590

0.9

$13.33m

1.2

Michael Bourn

$12m

30

19.7

575

2

$6m

2.6

Lance Berkman

$11m

37

56

294

-0.2

Neg fWAR

1

Angel Pagan

$10m

31

13

305

1.3

$7.69m

2.7

$13.636m

32.9

27.4

488

1.7

$7.81m

2.1

The contracts have been ordered from highest AAV to lowest. So the guys at the top of the list should have delivered better performances. So how about those performances?

Well, the best that can be said is that all but three made at least 440 plate appearances. After that it's a very mixed bag.

The one bona-fide great season came from every Mets fans out-of-town favorite (ital = sarc font) . . . Shane Victorino who posted 5.6 fWAR for the World Champion Red Sox who paid a mere $2.3 million/Victorino fWAR.

The next best performance was also found on the Red Sox and came from David Ortiz and his 3.8 fWAR at a cost of $3.4m/fWAR. So it turns out that if you sign a couple of high-dollar free agents that deliver you can win a World Series. No shock there. Of course Ortiz was a re-sign, the David Wright of the Red Sox if you will. What about the other guys?

Three of the eleven managed to post 2-2.5 fWARs at a cost of $5.2m-$5.8m/fWAR for their clubs. They were Torii Hunter, Nick Swisher and Michael Bourn. Good values all - less that the $7m/fWAR some suggest is the going rate - but not exactly the type of season's that can lift a team out of mediocrity. But that's only five guys out of eleven. Could over half of them actually been below average?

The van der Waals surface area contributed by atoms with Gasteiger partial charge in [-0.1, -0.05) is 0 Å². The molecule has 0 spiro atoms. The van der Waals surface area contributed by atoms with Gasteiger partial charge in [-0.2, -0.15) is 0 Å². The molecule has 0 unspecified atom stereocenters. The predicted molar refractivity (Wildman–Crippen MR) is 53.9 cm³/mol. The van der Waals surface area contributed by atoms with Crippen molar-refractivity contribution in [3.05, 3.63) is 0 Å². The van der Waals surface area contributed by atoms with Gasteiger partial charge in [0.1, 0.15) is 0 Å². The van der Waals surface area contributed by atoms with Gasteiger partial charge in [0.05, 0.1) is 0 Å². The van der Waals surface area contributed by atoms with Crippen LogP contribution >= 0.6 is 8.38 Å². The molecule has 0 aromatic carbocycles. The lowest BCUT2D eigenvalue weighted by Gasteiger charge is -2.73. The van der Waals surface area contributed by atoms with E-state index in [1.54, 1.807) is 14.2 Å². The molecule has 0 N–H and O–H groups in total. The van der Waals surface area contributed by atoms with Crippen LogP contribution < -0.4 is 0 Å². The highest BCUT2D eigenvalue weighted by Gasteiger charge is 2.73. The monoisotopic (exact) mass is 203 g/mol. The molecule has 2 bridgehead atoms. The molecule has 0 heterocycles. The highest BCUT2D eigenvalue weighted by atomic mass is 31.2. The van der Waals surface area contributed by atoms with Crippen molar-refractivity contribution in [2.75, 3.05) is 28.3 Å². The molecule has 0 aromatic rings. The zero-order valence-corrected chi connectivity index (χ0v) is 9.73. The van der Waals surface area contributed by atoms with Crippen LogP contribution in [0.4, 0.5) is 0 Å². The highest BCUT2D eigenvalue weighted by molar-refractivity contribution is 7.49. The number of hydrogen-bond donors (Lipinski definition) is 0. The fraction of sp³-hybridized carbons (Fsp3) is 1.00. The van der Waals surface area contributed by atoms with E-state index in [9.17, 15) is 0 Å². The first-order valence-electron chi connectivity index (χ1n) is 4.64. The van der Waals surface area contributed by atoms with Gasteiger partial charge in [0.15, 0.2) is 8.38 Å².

Yep.

Josh Hamilton was just shy of average (1.9 fWAR) for $25m and Angel Pagan at least was above 1.0 fWAR (1.3fWAR). Hamilton's production cost over $12.5m/fWAR while Pagan was $7.7m/fWAR though injuries meant he only logged 305 plate appearances. If he can remain healthy he showed he still had the tools to deliver very good value.

Now it's time to close your eyes. Four of the eleven were bombs. Adam LaRoche posted 0.9 fWAR for his twelve-million clams. BJ Upton, Kevin Youklis and Lance Berkman all posted negative value while earning $10m or more.

So are there lessons to be learned?

Is a long track-record of success the key? Lance Berkman lapped everyone with 56 career fWAR but at age 37 his body betrayed him, he only logged 56 pate appearances and delivered negative value. Now he's likely to retire.